Primary Care Funding
The remuneration system for primary care doctors (GPs and paediatricians) is the result of a series of agreements between the central government and trade unions. Total compensation, which is drawn from the Italian healthcare budget built on a tax-based funding system, is composed of a fixed per-capita payment plus a fee-for-service remuneration for home visits and additional service commissions. Furthermore, extra payments may derive from financial incentives linked to structural indicators such as the use of computerized systems or the recruitment of support staff or other medical personnel (secretarial or nursing staff medical assistants etc). Regions are then allowed to set additional compensation for the remuneration of primary care doctors at their discretion.
These provisions have not been changed during the Covid-19 emergency, however the national government has authorized additional expenditure for overtime work related to the emergency, making available extra public funding.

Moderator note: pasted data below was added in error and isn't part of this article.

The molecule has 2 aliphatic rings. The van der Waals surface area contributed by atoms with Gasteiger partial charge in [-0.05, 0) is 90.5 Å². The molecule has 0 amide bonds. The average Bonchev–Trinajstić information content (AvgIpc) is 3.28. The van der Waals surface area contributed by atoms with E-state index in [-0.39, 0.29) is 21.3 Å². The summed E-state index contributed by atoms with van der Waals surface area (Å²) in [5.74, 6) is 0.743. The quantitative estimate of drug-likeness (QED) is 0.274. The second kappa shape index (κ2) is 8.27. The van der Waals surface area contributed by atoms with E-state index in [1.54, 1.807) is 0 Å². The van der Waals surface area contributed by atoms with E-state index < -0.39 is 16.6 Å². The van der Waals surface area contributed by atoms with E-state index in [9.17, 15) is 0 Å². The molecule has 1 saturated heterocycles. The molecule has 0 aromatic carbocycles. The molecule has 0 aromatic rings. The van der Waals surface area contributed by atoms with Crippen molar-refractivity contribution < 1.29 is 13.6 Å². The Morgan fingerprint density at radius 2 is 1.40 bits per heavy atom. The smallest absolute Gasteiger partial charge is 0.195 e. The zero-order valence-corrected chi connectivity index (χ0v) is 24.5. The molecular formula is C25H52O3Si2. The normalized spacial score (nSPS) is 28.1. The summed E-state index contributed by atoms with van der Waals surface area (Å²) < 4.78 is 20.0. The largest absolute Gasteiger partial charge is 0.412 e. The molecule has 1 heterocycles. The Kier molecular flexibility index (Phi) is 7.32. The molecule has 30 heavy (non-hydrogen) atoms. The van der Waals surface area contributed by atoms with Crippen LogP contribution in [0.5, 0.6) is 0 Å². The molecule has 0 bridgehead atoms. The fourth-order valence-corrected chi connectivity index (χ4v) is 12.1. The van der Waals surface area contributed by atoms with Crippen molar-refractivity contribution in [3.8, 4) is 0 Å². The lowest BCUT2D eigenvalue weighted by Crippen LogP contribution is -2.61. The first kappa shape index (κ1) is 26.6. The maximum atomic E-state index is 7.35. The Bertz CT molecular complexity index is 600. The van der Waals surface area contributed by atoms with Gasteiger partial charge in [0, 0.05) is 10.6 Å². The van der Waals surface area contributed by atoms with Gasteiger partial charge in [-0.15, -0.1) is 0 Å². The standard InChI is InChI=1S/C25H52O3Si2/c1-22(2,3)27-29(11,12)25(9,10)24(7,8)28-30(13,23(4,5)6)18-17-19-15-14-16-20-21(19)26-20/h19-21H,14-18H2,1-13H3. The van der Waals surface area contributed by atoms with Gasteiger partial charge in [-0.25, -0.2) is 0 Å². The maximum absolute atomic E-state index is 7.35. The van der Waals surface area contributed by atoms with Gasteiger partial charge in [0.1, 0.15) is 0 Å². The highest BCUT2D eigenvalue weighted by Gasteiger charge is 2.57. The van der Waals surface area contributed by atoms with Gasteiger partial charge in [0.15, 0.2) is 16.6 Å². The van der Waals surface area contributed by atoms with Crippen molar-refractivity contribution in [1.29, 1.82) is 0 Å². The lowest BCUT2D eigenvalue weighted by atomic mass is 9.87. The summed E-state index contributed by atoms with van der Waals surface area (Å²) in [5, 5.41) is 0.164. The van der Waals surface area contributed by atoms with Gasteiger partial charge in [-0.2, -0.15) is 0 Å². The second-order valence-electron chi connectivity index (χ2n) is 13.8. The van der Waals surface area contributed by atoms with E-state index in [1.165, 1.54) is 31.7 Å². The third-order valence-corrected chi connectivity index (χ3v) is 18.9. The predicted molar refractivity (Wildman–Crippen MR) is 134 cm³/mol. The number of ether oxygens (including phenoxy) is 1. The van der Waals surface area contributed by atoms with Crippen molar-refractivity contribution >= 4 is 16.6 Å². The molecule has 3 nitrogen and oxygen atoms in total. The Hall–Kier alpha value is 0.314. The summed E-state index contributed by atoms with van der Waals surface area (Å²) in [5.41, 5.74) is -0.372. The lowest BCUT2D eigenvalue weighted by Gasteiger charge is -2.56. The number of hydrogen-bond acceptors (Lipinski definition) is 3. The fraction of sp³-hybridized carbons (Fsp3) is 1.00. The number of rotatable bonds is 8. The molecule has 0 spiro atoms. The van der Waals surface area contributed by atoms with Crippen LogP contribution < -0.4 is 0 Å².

All doctors, nurses and other healthcare professionals employed by the NHS, or by public or private healthcare facilities insured with INAIL, that contract COVID-19 in the workplace are covered by insurance for occupational accidents. In fact, it is presumed that the contraction of the infection is a direct consequence of performed duties. NHS doctors working in quarantine receive sickness leave compensation, whereas those working independently (not under the NHS) may be at risk of income losses. Given the need of physicians to face the crisis, new job opportunities for clinicians and nurses have been made available and the Government has allowed GP trainees in their last year of training to practice. Doctors and other health professionals are expected to receive PPEs from their NHS organization, however shortage of supply has been reported in the initial phase of the crisis.
- SISAC, Verbale preintesa Accordo Collettivo Nazionale per la disciplina dei rapporti con i medici di medicina generale, Luglio 2019
- Kringos D, Boema W, Hutchinson A, Saltman R. 2015. Building primary care in a changing Europe-Case studies.